William Pryse-Philips woke up last Saturday to the familiar sight of a letter in his mailbox.
What it told him, however, was something he'd never heard before.
"It was a kind, apologetic letter saying they are very sorry that due to weather conditions, they could not deliver any mail by hand," said Pryse-Philips, a retired neurosurgeon living in St. John's.
"The letter, however, was delivered by hand.… I found that rather ironic."
The one-page note from Canada Post indicated the area around Pryse-Philips' property was too dangerous to permit employees to walk to his door, and that his mail could be picked up at a post office on Kenmount Road.
"Due to the conditions of the roads and the lack of snow clearing, it is not safe for our delivery employee to walk out in the road," reads the letter.
"We are monitoring the situation and will resume your delivery service as soon as it is safe to do so."
For Pryse-Philips, who says he and his neighbours have kept up with clearing the walkways on their properties, the polite message represented more than a minor inconvenience — it meant, by the agency's own metric, putting Canada Post customers at risk.
"The union and the city and Canada Post generally, it seems, want to protect their letter carriers from any possible hazard," he said.
"The trouble is that by doing that, they are creating hazards for other people."
Seniors, people with disabilities, and those relying on income assistance cheques, he said, now have to find a way to the depot to pick up potential necessities, thanks to that decision.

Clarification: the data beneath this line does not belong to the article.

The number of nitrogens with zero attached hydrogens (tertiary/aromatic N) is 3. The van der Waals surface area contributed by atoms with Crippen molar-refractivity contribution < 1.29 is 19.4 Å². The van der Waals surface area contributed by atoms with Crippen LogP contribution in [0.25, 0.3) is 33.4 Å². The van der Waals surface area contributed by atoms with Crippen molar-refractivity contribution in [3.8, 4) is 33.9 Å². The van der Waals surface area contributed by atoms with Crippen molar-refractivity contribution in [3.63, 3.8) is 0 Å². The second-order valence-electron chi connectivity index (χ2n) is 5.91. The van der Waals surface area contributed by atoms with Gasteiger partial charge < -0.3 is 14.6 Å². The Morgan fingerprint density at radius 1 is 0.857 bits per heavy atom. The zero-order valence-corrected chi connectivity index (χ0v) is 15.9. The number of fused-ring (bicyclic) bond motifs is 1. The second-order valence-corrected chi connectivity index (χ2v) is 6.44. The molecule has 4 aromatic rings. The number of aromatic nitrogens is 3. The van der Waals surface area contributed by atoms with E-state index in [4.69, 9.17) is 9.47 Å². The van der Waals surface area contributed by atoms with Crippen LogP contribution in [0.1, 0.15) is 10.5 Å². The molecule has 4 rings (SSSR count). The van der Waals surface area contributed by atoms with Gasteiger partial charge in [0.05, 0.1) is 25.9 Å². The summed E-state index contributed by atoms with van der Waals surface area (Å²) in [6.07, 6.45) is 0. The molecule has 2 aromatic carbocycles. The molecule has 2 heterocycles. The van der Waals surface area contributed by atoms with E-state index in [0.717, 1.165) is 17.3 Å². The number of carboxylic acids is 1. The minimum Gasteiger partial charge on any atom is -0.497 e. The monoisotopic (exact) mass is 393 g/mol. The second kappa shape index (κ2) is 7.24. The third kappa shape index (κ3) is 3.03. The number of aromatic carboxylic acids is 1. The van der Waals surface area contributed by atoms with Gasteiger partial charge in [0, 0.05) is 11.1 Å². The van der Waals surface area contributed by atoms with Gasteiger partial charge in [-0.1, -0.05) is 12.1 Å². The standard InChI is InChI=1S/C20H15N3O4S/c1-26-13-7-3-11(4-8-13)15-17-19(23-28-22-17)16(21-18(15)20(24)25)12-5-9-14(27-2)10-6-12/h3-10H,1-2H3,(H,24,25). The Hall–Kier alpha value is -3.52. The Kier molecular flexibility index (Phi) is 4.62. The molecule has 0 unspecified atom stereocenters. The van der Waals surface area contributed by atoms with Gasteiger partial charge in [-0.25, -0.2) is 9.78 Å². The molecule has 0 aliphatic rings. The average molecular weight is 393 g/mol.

Pryse-Philips also took issue with the gap between Canada Post's risk assessment and the city's, calling the postal agency "overcautious" in light of other residents and employees getting around town — and thinks the amount of snow around his property pales in comparison to the dangers other residents face.
"What is the hazard? How much hazard are we talking about?" he asked.
"Schoolchildren are having to walk home maybe a kilometre and a half from a school, often along unplowed sidewalks. We don't seem to worry about that."
No one from Canada Post was available for an interview Wednesday, but in a statement told CBC the letter informing Pryse-Philips of the delivery disruption was placed in his mailbox by two employees working together. The agency said it determined single-person delivery wasn't safe.
The postal service has faced criticism after a January blizzard left many of its community mailboxes buried for days and essential mail undelivered for weeks. Some areas of the city, now including Pryse-Philips's neighbourhood, are still waiting for letters and parcels to fill mailboxes and front steps.
But Pryse-Philips lays part of that blame with the city.
"The amount of sidewalk clearing has been minimal," he said. "They really have to put snow clearing, and snow removal, as a priority. Which I feel from their actions in this last month they've failed to do."